I do not doubt that “turnout” will be the buzzword of 2020 with every pundit and talking head declaring “whatever side that can win the turnout battle will win.”

Status quo has been to focus on registering new voters, those that barely have a thirty-percent success rate. Another common strategy is to rely on very charismatic candidates to help increase voter turnout. The hard facts are that there is very little a down-ballot candidate can do to affect voter turnout; this work cannot be done in just one campaign cycle.

So, instead of putting all our chips on the registration table (get it … because it is a gamble), Dems should also focus on encouraging newly registered voters to become super voters.

For Democrats to compete in down-ballot elections, turnout cannot be something you think about just three months out from the election. Focusing on increasing voter turnout needs to be a year-long endeavor.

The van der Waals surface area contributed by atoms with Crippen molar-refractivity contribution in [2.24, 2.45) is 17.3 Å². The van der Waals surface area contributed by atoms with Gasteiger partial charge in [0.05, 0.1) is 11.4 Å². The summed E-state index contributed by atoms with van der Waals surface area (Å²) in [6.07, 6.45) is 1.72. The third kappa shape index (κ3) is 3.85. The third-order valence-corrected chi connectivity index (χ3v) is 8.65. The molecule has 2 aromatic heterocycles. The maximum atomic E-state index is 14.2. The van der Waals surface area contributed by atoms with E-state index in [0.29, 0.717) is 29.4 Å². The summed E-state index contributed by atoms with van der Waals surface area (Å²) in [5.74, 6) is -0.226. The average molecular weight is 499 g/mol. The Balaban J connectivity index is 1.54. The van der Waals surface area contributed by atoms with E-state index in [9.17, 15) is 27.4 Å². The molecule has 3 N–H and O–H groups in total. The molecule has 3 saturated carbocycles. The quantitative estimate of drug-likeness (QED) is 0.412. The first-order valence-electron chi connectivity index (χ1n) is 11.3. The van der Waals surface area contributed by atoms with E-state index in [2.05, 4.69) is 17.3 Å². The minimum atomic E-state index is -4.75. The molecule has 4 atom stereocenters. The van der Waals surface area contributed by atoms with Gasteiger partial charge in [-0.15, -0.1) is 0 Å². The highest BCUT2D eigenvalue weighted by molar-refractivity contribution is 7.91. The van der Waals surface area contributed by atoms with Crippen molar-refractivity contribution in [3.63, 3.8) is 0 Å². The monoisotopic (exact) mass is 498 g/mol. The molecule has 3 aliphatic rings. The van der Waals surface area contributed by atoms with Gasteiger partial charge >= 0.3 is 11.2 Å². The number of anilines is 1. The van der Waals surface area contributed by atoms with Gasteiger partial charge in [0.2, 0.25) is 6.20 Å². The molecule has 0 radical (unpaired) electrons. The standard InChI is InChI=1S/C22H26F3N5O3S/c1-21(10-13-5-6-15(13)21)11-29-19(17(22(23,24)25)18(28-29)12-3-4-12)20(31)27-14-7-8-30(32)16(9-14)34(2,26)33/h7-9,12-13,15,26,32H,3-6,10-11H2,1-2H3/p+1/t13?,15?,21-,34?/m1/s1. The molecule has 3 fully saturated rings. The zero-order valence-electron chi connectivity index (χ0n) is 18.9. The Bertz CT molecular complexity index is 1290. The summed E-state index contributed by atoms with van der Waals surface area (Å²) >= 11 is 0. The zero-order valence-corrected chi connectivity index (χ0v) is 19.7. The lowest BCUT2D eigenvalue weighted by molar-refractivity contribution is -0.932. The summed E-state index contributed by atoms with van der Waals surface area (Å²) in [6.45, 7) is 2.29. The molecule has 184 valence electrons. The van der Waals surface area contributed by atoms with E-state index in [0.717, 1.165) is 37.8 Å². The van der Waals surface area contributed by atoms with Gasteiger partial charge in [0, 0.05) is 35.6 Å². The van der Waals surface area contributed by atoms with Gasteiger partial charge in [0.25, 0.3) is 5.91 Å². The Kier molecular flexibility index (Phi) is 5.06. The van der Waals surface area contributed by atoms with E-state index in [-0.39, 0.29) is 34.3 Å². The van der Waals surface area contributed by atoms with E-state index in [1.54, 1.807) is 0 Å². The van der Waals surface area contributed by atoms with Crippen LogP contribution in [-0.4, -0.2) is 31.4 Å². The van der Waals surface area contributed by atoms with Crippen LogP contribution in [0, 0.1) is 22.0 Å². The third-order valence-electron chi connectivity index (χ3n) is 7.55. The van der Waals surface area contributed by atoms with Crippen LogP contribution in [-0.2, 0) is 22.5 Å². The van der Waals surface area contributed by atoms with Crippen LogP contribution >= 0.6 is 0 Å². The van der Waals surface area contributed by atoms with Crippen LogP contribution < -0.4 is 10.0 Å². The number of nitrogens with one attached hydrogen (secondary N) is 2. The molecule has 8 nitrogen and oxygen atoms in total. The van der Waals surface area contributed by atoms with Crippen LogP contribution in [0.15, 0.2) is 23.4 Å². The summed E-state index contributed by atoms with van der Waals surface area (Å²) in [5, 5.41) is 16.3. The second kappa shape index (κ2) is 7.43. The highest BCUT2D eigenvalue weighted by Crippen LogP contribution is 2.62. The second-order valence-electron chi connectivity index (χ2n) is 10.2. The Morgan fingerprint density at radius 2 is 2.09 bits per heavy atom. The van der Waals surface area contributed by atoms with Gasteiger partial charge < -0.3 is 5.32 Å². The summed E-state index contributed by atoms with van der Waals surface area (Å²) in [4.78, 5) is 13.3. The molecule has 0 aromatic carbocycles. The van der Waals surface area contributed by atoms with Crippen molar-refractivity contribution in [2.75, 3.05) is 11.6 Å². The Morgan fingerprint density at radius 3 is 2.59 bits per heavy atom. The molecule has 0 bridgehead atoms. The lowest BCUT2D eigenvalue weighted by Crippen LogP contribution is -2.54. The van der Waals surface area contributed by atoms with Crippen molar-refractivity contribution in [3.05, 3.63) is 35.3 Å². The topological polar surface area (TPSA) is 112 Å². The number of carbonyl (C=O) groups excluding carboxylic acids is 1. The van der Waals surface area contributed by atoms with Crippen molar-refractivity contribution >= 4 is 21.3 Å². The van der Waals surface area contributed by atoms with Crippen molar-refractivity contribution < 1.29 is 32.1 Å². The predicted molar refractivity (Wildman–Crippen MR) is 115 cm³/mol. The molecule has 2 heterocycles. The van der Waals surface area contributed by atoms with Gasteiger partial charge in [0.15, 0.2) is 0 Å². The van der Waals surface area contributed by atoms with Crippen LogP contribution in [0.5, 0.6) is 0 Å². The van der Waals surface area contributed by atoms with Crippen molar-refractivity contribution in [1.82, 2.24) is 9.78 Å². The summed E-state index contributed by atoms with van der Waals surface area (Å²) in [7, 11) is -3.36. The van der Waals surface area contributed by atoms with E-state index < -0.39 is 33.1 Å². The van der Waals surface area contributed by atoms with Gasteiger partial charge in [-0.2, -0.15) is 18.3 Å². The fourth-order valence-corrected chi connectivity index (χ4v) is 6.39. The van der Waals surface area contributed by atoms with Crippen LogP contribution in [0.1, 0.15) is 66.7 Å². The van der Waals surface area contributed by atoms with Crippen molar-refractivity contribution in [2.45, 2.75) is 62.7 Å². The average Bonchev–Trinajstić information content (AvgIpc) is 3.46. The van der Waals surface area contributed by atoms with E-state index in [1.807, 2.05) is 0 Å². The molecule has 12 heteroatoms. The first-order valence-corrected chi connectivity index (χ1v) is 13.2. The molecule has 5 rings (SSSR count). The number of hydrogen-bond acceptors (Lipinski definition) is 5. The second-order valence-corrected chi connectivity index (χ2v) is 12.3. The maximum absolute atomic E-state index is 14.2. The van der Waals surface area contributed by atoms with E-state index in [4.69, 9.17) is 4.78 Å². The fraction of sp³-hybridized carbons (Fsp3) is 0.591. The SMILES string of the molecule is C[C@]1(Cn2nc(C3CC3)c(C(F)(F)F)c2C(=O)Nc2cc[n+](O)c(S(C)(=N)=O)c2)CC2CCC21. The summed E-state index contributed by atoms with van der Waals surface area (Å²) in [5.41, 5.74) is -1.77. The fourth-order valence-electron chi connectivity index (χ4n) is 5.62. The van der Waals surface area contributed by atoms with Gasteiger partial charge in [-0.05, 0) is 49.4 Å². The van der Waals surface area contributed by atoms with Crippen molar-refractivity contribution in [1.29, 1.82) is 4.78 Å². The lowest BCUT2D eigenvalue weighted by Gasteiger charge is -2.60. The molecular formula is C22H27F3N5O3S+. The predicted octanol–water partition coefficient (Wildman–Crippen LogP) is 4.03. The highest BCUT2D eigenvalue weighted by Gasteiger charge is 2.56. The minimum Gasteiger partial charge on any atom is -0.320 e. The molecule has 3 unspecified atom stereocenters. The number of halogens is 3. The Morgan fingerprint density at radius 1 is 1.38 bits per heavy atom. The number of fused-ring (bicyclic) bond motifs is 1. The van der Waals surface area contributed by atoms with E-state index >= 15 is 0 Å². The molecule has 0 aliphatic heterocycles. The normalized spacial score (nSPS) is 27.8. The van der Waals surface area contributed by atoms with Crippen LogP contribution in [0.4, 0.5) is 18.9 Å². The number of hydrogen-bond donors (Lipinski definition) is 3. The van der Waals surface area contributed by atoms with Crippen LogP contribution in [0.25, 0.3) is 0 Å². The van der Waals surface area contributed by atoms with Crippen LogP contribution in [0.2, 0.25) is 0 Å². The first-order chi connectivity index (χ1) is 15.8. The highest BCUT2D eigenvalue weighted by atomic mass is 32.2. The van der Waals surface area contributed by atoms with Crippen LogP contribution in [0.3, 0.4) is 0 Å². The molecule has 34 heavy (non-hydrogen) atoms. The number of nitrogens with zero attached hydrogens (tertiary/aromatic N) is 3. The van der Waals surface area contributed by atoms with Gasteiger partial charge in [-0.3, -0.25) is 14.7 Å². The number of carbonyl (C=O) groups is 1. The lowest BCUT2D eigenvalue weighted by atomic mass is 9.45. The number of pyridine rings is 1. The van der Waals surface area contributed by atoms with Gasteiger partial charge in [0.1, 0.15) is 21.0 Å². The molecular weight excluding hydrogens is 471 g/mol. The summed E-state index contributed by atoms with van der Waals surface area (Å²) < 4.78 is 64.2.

So, how do we do that? Research has proved that politically engaged people vote. If you want to take a newly registered voter and turn them into a super voter, you must continue to engage with them after they are registered. Just don’t take my word for it; I had an email exchange with Professor David Nickerson from Temple University, and his research adds to my case.

In 2012, Nickerson served as the Director of Experiments for the Analytics Department of President Barack Obama‘s reelection campaign. He told me: “We have very solid experimental evidence that voting is habit-forming. If we can mobilize someone to vote in one election, about 30% of that boost in turnout carries over to the next election. With enough nudging and prodding, we could slowly expand the electorate.”